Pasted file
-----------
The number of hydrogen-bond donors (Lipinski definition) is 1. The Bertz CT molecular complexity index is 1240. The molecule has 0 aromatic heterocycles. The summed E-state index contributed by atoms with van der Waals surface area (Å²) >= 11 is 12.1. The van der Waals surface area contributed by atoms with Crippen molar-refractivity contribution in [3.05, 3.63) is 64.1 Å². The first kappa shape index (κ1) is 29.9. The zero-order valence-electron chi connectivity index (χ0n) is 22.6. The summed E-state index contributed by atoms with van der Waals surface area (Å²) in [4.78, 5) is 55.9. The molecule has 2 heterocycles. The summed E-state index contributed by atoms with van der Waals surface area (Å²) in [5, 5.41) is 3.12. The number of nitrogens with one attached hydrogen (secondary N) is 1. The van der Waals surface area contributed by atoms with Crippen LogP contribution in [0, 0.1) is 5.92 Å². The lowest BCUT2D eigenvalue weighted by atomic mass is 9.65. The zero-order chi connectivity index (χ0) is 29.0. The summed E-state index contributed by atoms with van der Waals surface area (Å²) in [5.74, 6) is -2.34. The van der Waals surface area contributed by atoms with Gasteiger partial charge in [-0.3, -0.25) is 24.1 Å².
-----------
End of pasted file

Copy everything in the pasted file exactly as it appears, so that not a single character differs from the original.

The number of hydrogen-bond donors (Lipinski definition) is 1. The Bertz CT molecular complexity index is 1240. The molecule has 0 aromatic heterocycles. The summed E-state index contributed by atoms with van der Waals surface area (Å²) >= 11 is 12.1. The van der Waals surface area contributed by atoms with Crippen molar-refractivity contribution in [3.05, 3.63) is 64.1 Å². The first kappa shape index (κ1) is 29.9. The zero-order valence-electron chi connectivity index (χ0n) is 22.6. The summed E-state index contributed by atoms with van der Waals surface area (Å²) in [4.78, 5) is 55.9. The molecule has 2 heterocycles. The summed E-state index contributed by atoms with van der Waals surface area (Å²) in [5, 5.41) is 3.12. The number of nitrogens with one attached hydrogen (secondary N) is 1. The van der Waals surface area contributed by atoms with Crippen LogP contribution in [0, 0.1) is 5.92 Å². The lowest BCUT2D eigenvalue weighted by atomic mass is 9.65. The zero-order chi connectivity index (χ0) is 29.0. The summed E-state index contributed by atoms with van der Waals surface area (Å²) in [5.74, 6) is -2.34. The van der Waals surface area contributed by atoms with Gasteiger partial charge in [-0.3, -0.25) is 24.1 Å².